Summary: Simple functional programming techniques in Scala make certain OOP design patterns, such as the Strategy Pattern, obsolete.
The OOP Strategy Pattern
Wikipedia describes the Strategy Pattern with this UML diagram:
When you get started with functional programming (FP) a common question you’ll have is, “What is an effect in functional programming?” You’ll hear advanced FPers use the words effects and effectful, but it can be hard to find a definition of what these terms mean.
I see some crazy/weird critics in the world. I’ll skip the details, but yes, Functional Programming, Simplified is for beginners who are new to functional programming (FP). I wrote it because I thought many other current FP books were too hard to read, and I wasted a lot of my own time with those poorly-written resources. (Frankly, when I see that something is poorly written it makes me think that the author either doesn’t care about his readers, or doesn’t understand the subject well enough to explain it well.)
I guess I could have named my book Functional Programming in Scala for Beginners, but the key thing for me is that if you want more people to learn FP — which should be a positive thing — you need to break it down into smaller components, as I have done. The book isn’t perfect, and I hope the next edition is better, but it seems to be helping a lot of people, so I’m happy about that.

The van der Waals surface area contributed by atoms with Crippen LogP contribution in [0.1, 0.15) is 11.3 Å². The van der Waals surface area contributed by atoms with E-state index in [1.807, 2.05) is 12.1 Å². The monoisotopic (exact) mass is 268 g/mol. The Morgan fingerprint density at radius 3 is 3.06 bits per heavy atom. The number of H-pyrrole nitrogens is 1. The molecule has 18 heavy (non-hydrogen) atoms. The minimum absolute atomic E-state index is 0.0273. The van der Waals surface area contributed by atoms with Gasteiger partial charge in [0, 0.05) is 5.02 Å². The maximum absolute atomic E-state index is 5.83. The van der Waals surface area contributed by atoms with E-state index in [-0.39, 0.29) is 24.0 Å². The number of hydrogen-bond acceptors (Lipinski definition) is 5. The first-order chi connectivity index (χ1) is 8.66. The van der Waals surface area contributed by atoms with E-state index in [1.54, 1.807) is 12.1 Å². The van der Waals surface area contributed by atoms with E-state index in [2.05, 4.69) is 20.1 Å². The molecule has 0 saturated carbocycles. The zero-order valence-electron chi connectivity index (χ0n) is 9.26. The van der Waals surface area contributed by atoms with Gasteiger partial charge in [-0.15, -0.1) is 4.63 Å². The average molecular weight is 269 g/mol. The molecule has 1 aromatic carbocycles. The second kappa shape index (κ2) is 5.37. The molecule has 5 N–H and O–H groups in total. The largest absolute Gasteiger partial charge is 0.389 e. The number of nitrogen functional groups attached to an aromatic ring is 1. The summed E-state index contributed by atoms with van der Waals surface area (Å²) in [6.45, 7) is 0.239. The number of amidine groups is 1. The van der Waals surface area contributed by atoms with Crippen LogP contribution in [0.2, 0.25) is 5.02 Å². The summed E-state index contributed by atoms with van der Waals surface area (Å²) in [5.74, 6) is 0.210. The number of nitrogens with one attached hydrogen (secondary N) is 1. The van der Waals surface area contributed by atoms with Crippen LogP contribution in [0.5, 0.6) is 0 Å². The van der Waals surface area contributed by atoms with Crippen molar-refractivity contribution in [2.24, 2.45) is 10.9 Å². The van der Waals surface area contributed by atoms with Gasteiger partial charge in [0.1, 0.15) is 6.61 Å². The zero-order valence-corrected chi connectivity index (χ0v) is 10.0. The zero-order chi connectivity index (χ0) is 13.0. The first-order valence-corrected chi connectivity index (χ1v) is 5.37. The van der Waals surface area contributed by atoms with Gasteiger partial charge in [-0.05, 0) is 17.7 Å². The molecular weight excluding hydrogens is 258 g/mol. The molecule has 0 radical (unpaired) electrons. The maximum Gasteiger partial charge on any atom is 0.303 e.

As I wrote in Functional Programming, Simplified, functional programming can lead to happiness (and sanity). The quotes in this slide from Rúnar Bjarnason’s FP talk expand on what I wrote in my book. They keys are that pure functions are very simple, and you don’t have to constantly worry about the mutable state in your application.
For Cyber Monday I reduced the price of the PDF version of “Functional Programming, Simplified” to $22.50. (Price good on November 25 and 26, 2018 only.) Click here to buy the book!
Microsoft has a nice interview with FP researcher and Haskell co-creator Simon Peyton Jones.
To make the online reading a little easier, I’ve put a free preview version of Functional Programming, Simplified on fpsimplified.com. That website contains ~40 lessons from the book. For more complete previews, see my original Functional Programming, Simplified page.
I thought about writing a “functional programming in Kotlin” book, but I think that Kotlin and Scala are similar enough that Functional Programming, Simplified will be good for Kotlin programmers as well as Scala programmers.
I’m surprised when many functional programmers feel the need to say something bad about Scala. As a community, that makes them seem like a bunch of people who aren’t very nice. There are things I don’t like about Haskell, F#, Lisp, Scala, Kotlin, Go, Perl, PHP, Python, C, C++, etc., but I don’t feel the need to take pot shots at any languages or individuals.